At the beginning of her career Alanna actually got many of her work through busking. She would get approached by soon to be wed couples, who fell in love with her style and music, eager to have her perform on their special day. Whilst she undoubtedly stayed active on her online platforms, her clients were people that had just seen her perform - a powerful sales tool.
Her online platforms, however, were working as well. Alanna’s approach is simple: be authentic. Don’t just post a pic and say “hey guys, here’s the next gig”. She tries to engage her audience in an entertaining, quirky way (I mean, if you’re being yourself, this isn’t hard), because she believes everyone is a little bit weird and deserves to live out their true self, in real life or online.
This didn't happen overnight however. For a while she presented herself in a certain way, not being completely real online, for fear of being judged. "A lot of overthinking went into it and it was quite draining" she remembers. "But when we released a single that was essentially about opening up about mental health, I realized that I had to bring the same sincerity I hope my songs have, to my online presence. I needed to be able to explain my songs and talk about these topics without overthinking and filtering myself. That's when I really started to enjoy engaging on social media".
Being unfiltered is a powerful point of departure. Alanna apparently uses those golden few minutes after waking up to write most of her posts, because she feels her most true self. “I wake up, and write whatever comes to mind, before I get a chance to think about it too much. Then I save it and post it later”. Kind of like using the subconscious a bit to help out ;)
Having presence online is a powerful tool (I know I keep saying “powerful tool”, but it’s working to a point, I promise). This was made evident during our recent lockdown. Fans want to see that you exist, and that you exist consistently. Gone are the days where you need a MTV style music video for every song. Now you just need to show up on people’s radars. Sometimes daily, sometimes weekly. Famous music videos are being filmed on cellphones, in portrait mode, for Pete’s sake!
We agreed that social media has its dark side too. And with cellphones being supercomputers, you can just stare at that thing the whole day. (Being both productive and non-productive). I read a line somewhere about a famous artist who felt anxious when he performed, because it was the only time he was away from his phone and couldn’t “engage” with his fans online. Bringing me to my last point and another quote (can’t remember the author): “Technology is a powerful tool, but a dangerous master”.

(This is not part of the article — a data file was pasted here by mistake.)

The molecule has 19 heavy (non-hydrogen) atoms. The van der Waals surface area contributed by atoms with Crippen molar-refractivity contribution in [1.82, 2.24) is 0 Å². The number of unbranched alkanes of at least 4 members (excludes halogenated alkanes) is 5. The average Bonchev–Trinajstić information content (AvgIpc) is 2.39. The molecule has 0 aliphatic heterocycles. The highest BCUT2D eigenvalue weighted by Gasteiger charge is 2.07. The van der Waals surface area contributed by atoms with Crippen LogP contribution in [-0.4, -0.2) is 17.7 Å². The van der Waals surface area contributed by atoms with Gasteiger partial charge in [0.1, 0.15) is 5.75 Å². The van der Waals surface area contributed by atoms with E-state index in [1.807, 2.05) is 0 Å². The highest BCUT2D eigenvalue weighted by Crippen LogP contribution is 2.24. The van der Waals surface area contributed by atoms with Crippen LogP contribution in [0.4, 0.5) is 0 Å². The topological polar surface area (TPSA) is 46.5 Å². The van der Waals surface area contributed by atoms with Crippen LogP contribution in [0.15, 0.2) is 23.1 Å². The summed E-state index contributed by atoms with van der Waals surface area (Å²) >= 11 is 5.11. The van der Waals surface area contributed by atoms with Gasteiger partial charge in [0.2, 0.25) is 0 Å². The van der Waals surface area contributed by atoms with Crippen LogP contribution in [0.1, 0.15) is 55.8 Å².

"Tell me" ft Matt Carstens on Youtube
Whether you engage with your fans online, have a solid client base built up over the years, or if your phone just can’t stop ringing cause you’re so awesome - the online world is our present, and it is our future. If you can make it your friend, and your tool, you can reach more people from the comfort of your couch than ever before. Which is great if you you’re like me and love a good comfy couch.
However, the most authentic online strategy still won’t come close to the effect you can have in real life. When a future client sees you perform, or meets you and likes your personality there and then. Relationships like these are forged over time, with trust and respect, and therefore they will stay strong, and always return. It is a long and lonely road, but pays off in the end.
There are days when I ask myself why. Why did I study music? Why not something where I can disappear into a job I love without having to sell my art to the world? The reality is, this is the world I find myself in. Wishing for something else is not getting me closer to my dreams. If I can make it work for me, not against me, I might have a chance. And I’m not alone. There are tons of artists out there who struggle with the online medium, but they have decided to push through that challenge, and have come out the other end.